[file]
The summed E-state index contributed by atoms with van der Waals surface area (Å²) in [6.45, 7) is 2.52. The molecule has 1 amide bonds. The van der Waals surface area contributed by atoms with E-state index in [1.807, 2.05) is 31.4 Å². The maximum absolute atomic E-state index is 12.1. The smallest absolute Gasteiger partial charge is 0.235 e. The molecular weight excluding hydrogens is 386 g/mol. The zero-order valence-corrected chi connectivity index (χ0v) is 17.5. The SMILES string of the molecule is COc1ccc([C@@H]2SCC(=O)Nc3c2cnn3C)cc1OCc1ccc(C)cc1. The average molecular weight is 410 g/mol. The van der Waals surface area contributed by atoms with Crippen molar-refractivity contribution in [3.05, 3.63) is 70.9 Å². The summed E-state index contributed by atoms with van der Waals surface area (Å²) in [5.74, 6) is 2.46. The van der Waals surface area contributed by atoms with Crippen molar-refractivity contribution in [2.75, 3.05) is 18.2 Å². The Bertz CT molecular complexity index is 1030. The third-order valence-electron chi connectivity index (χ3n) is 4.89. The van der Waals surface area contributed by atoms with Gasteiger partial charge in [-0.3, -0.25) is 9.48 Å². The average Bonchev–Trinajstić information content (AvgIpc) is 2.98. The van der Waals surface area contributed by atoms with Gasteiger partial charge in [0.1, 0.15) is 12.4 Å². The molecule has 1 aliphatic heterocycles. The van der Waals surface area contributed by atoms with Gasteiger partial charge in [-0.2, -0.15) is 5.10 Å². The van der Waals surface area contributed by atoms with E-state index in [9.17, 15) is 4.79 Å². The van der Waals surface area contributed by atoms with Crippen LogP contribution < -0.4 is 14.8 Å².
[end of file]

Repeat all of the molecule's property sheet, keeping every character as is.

The summed E-state index contributed by atoms with van der Waals surface area (Å²) in [6.45, 7) is 2.52. The molecule has 1 amide bonds. The van der Waals surface area contributed by atoms with E-state index in [1.807, 2.05) is 31.4 Å². The maximum absolute atomic E-state index is 12.1. The smallest absolute Gasteiger partial charge is 0.235 e. The molecular weight excluding hydrogens is 386 g/mol. The zero-order valence-corrected chi connectivity index (χ0v) is 17.5. The SMILES string of the molecule is COc1ccc([C@@H]2SCC(=O)Nc3c2cnn3C)cc1OCc1ccc(C)cc1. The average molecular weight is 410 g/mol. The van der Waals surface area contributed by atoms with Crippen molar-refractivity contribution in [3.05, 3.63) is 70.9 Å². The summed E-state index contributed by atoms with van der Waals surface area (Å²) in [5.74, 6) is 2.46. The van der Waals surface area contributed by atoms with Crippen molar-refractivity contribution in [2.75, 3.05) is 18.2 Å². The Bertz CT molecular complexity index is 1030. The third-order valence-electron chi connectivity index (χ3n) is 4.89. The van der Waals surface area contributed by atoms with Gasteiger partial charge in [-0.3, -0.25) is 9.48 Å². The average Bonchev–Trinajstić information content (AvgIpc) is 2.98. The van der Waals surface area contributed by atoms with Gasteiger partial charge in [0.1, 0.15) is 12.4 Å². The molecule has 1 aliphatic heterocycles. The van der Waals surface area contributed by atoms with Gasteiger partial charge in [-0.2, -0.15) is 5.10 Å². The van der Waals surface area contributed by atoms with E-state index in [9.17, 15) is 4.79 Å². The van der Waals surface area contributed by atoms with Crippen LogP contribution < -0.4 is 14.8 Å².